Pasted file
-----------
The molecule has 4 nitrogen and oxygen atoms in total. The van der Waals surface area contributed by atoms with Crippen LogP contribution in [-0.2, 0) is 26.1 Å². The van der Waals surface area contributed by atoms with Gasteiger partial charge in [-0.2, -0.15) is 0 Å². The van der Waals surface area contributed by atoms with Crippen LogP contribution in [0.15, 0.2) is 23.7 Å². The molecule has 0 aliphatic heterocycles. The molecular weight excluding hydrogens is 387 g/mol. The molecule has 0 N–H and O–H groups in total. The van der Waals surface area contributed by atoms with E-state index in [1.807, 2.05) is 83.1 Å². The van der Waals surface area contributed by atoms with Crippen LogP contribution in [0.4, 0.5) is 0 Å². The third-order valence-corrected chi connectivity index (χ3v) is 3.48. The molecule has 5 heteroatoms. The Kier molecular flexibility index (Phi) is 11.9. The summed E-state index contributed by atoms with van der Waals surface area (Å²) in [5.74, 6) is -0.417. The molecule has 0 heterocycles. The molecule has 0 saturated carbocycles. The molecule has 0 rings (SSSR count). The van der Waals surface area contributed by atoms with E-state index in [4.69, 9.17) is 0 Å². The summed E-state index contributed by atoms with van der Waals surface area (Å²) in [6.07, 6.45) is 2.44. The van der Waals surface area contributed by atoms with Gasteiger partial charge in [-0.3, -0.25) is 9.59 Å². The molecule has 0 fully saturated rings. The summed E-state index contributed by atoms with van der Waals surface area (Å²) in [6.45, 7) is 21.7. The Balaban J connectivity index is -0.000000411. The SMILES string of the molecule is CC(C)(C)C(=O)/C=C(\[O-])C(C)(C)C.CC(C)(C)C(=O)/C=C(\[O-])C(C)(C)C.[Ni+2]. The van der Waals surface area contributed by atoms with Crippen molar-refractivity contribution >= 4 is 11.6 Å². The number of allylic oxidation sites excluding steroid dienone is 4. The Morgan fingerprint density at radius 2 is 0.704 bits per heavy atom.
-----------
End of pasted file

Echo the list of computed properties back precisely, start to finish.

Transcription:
The molecule has 4 nitrogen and oxygen atoms in total. The van der Waals surface area contributed by atoms with Crippen LogP contribution in [-0.2, 0) is 26.1 Å². The van der Waals surface area contributed by atoms with Gasteiger partial charge in [-0.2, -0.15) is 0 Å². The van der Waals surface area contributed by atoms with Crippen LogP contribution in [0.15, 0.2) is 23.7 Å². The molecule has 0 aliphatic heterocycles. The molecular weight excluding hydrogens is 387 g/mol. The molecule has 0 N–H and O–H groups in total. The van der Waals surface area contributed by atoms with E-state index in [1.807, 2.05) is 83.1 Å². The van der Waals surface area contributed by atoms with Crippen LogP contribution in [0.4, 0.5) is 0 Å². The third-order valence-corrected chi connectivity index (χ3v) is 3.48. The molecule has 5 heteroatoms. The Kier molecular flexibility index (Phi) is 11.9. The summed E-state index contributed by atoms with van der Waals surface area (Å²) in [5.74, 6) is -0.417. The molecule has 0 heterocycles. The molecule has 0 saturated carbocycles. The molecule has 0 rings (SSSR count). The van der Waals surface area contributed by atoms with E-state index in [4.69, 9.17) is 0 Å². The summed E-state index contributed by atoms with van der Waals surface area (Å²) in [6.07, 6.45) is 2.44. The van der Waals surface area contributed by atoms with Gasteiger partial charge in [-0.3, -0.25) is 9.59 Å². The molecule has 0 fully saturated rings. The summed E-state index contributed by atoms with van der Waals surface area (Å²) in [6.45, 7) is 21.7. The Balaban J connectivity index is -0.000000411. The SMILES string of the molecule is CC(C)(C)C(=O)/C=C(\[O-])C(C)(C)C.CC(C)(C)C(=O)/C=C(\[O-])C(C)(C)C.[Ni+2]. The van der Waals surface area contributed by atoms with Crippen molar-refractivity contribution >= 4 is 11.6 Å². The number of allylic oxidation sites excluding steroid dienone is 4. The Morgan fingerprint density at radius 2 is 0.704 bits per heavy atom.